This 16 Days of Activism CEOs for Gender Equity will be campaigning for preventative measures to be taken against family and domestic violence, with a particular focus on the role of the workforce. Here, CEOs for Gender Equity member and non-member CEOs can find FDV prevention strategies utilised by CGE CEOs and ways in which to get involved with the #16DaysofActivism campaign.
In May this year, the Premier Mark McGowan, the Minister McGurk, Minister for Women's Interests; Prevention of Family and Domestic Violence; Child Protection; Community Services; and Graham Kerr, Chair of CEOs for Gender Equity, co-hosted a CEO Roundtable for the prevention of family and domestic violence in Western Australia at Hale House.
Together we recognise the role of leaders influencing change. We also know that the influence of leaders in their workplaces can also impact society. The first step is to develop a FDV policy and strategy for the workplace that includes paid FDV leave – ten days. There is a role to play in the prevention and early intervention of FDV by partnering with community based providers who rely on best practice and evidence based programs, to provide expertise, such as:
- Stopping Family Violence (SFV), the peak body for men's behavioural change in Western Australia.
- Australia's National Research Organisation for Women's Safety (ANROWS) is a national research clearinghouse for research and good data, evidence based research.
- LifelineWA who offer FDV training for workplaces.
- OurWatch. (share this video)
- The Fathering Project.
Other strategies shared by the CEO Roundtable guests include:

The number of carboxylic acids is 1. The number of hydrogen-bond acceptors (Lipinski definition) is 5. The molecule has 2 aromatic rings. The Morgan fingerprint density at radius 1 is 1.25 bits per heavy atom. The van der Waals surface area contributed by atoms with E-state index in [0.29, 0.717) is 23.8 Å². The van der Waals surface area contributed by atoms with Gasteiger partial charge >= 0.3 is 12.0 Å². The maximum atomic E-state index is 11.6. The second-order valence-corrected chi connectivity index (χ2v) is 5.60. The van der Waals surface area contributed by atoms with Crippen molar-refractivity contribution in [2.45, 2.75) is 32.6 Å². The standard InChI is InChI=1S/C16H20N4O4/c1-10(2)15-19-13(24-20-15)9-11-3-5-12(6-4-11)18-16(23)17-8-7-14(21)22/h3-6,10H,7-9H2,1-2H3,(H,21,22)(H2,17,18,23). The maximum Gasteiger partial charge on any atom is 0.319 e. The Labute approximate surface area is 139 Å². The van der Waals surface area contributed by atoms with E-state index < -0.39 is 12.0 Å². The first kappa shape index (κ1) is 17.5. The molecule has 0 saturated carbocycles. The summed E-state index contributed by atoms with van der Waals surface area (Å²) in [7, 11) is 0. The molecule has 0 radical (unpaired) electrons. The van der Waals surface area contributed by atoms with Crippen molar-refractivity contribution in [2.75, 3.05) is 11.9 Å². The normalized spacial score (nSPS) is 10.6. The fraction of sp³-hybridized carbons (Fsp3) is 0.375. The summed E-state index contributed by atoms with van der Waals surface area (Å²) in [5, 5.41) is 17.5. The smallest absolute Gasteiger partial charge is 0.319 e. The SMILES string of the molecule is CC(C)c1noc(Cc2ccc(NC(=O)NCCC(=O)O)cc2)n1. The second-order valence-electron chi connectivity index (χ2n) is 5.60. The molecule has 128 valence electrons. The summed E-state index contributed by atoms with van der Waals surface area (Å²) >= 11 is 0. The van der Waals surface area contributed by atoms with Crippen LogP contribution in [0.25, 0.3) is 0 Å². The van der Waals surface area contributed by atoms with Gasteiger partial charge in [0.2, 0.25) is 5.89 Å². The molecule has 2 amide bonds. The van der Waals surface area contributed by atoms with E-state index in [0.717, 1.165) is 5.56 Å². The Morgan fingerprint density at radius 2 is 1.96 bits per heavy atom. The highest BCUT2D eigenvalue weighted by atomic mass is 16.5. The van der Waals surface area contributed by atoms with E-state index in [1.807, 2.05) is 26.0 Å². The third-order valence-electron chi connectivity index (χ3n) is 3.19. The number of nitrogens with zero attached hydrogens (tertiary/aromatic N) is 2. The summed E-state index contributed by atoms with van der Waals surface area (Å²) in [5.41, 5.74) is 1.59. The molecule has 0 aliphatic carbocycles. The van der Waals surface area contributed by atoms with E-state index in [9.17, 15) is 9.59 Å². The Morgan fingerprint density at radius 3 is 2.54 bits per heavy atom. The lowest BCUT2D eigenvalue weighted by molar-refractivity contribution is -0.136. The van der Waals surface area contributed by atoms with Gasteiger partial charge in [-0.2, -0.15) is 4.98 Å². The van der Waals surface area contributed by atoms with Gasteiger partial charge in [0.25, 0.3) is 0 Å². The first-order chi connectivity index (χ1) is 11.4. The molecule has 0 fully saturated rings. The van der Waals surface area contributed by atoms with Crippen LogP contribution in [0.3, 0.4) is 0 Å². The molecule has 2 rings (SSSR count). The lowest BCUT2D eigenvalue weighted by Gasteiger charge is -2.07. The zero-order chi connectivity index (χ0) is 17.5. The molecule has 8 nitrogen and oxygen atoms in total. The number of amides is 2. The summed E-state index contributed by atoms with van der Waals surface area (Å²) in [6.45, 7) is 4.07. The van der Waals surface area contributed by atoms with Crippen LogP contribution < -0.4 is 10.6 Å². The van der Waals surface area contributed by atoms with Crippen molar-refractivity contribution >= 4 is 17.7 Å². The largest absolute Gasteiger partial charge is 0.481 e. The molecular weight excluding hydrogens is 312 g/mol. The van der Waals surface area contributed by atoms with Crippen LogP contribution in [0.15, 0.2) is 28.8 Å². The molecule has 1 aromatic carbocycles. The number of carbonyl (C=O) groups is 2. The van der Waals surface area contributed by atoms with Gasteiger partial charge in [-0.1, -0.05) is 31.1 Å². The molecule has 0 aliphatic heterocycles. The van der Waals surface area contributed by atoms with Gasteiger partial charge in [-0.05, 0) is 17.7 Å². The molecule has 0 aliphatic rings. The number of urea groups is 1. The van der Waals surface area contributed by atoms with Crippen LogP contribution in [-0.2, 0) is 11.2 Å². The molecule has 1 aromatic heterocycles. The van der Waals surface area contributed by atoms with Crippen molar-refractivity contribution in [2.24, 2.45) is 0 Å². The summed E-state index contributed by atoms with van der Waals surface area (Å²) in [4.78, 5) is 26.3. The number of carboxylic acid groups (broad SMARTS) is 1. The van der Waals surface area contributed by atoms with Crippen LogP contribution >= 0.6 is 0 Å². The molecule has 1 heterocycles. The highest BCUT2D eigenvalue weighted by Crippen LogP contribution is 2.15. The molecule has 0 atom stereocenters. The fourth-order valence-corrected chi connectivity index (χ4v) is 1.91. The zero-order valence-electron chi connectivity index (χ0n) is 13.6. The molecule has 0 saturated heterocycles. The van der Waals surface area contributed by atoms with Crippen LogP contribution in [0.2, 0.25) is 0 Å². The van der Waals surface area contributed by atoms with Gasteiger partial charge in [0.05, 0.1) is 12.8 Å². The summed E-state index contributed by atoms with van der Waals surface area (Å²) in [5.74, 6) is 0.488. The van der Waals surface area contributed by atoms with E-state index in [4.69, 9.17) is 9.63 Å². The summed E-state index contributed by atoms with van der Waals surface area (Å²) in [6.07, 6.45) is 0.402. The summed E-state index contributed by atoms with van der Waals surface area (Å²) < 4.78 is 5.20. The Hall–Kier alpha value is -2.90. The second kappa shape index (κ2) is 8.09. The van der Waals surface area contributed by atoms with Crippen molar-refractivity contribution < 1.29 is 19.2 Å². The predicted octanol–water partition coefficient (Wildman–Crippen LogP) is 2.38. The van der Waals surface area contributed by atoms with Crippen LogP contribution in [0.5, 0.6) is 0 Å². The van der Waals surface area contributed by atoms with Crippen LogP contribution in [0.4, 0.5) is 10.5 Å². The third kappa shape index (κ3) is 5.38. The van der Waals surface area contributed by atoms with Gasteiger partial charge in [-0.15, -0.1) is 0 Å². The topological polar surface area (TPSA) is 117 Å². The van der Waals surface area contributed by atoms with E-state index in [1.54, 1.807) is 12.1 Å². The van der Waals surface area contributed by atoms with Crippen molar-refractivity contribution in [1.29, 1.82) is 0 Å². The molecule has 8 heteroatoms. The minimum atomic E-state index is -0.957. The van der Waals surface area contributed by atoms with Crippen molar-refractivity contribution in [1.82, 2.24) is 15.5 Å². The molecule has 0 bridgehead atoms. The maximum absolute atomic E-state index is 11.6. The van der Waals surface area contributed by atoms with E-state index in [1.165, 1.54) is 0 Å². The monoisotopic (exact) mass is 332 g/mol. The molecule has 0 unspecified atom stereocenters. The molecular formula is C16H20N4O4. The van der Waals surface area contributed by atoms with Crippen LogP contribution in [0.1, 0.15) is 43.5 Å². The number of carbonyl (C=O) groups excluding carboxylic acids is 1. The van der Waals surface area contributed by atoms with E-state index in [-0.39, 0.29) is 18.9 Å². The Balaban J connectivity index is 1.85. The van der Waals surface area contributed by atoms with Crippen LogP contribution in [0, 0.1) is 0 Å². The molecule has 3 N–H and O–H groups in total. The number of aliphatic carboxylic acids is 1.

- Addressing workplace culture to be more inclusive and respectful:Calling out inappropriate behaviours eg in the workplace or on social media.
- Keeping awareness high, linking fundraising to FDV causes.
- Linking the completion of engagement and wellbeing surveys to a corporate donation to a relevant women-focused charity.
- Focusing on mental health and wellbeing .Employing more women which brings workplace bullying to the attention of workplaces. Same offenders have typically bullied other men, but men did not report.
- Adopting a zero tolerance to sexual harassment.
- Influencing staff culture, defining what respect means, understanding what respectful behaviour looks like.
Along with the above steps, CEOs for Gender Equity has compiled social media graphics and suggestions for ways to join the #16DaysforActivism campaign.
The colour orange
Orange is the colour of the 16 Days movement. This can be used on social media, the company website (e.g. turning the website orange or developing a page or banner), or to decorate in or around the company offices. Employees could be encouraged to wear orange during the 16 Days to show support for the campaign.
Posting to social media about this issue on personal or company pages will raise awareness. CEOs for Gender Equity has compiled graphics optimised for Twitter and LinkedIn, our preferred channels, which we encourage the use of. We have included a statement of commitment from Graham Kerr, South32, along with templates in which CEOs may enter their own statements of commitment. Other websites on which 16 Days graphics can be found include 16dayscampaign.org and UN Women.